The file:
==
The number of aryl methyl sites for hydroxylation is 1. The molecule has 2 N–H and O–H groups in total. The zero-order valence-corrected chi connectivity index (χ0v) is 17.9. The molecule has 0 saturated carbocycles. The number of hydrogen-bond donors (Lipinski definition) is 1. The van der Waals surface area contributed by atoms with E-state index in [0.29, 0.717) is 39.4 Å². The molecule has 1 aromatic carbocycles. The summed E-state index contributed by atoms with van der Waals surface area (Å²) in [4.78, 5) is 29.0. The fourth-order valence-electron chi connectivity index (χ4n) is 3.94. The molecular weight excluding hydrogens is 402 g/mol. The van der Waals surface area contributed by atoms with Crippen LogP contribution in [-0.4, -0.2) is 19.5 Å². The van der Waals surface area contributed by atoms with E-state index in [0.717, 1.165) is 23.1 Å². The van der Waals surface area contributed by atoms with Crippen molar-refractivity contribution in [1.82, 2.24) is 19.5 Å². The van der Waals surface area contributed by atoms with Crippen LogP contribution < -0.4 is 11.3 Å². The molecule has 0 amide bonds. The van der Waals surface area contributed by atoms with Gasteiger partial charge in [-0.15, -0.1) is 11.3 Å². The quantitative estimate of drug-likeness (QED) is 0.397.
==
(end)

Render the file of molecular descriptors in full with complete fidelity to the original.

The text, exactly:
The number of aryl methyl sites for hydroxylation is 1. The molecule has 2 N–H and O–H groups in total. The zero-order valence-corrected chi connectivity index (χ0v) is 17.9. The molecule has 0 saturated carbocycles. The number of hydrogen-bond donors (Lipinski definition) is 1. The van der Waals surface area contributed by atoms with E-state index in [0.29, 0.717) is 39.4 Å². The molecule has 1 aromatic carbocycles. The summed E-state index contributed by atoms with van der Waals surface area (Å²) in [4.78, 5) is 29.0. The fourth-order valence-electron chi connectivity index (χ4n) is 3.94. The molecular weight excluding hydrogens is 402 g/mol. The van der Waals surface area contributed by atoms with Crippen LogP contribution in [-0.4, -0.2) is 19.5 Å². The van der Waals surface area contributed by atoms with E-state index in [0.717, 1.165) is 23.1 Å². The van der Waals surface area contributed by atoms with Crippen molar-refractivity contribution in [1.82, 2.24) is 19.5 Å². The van der Waals surface area contributed by atoms with Crippen LogP contribution < -0.4 is 11.3 Å². The molecule has 0 amide bonds. The van der Waals surface area contributed by atoms with Gasteiger partial charge in [-0.15, -0.1) is 11.3 Å². The quantitative estimate of drug-likeness (QED) is 0.397.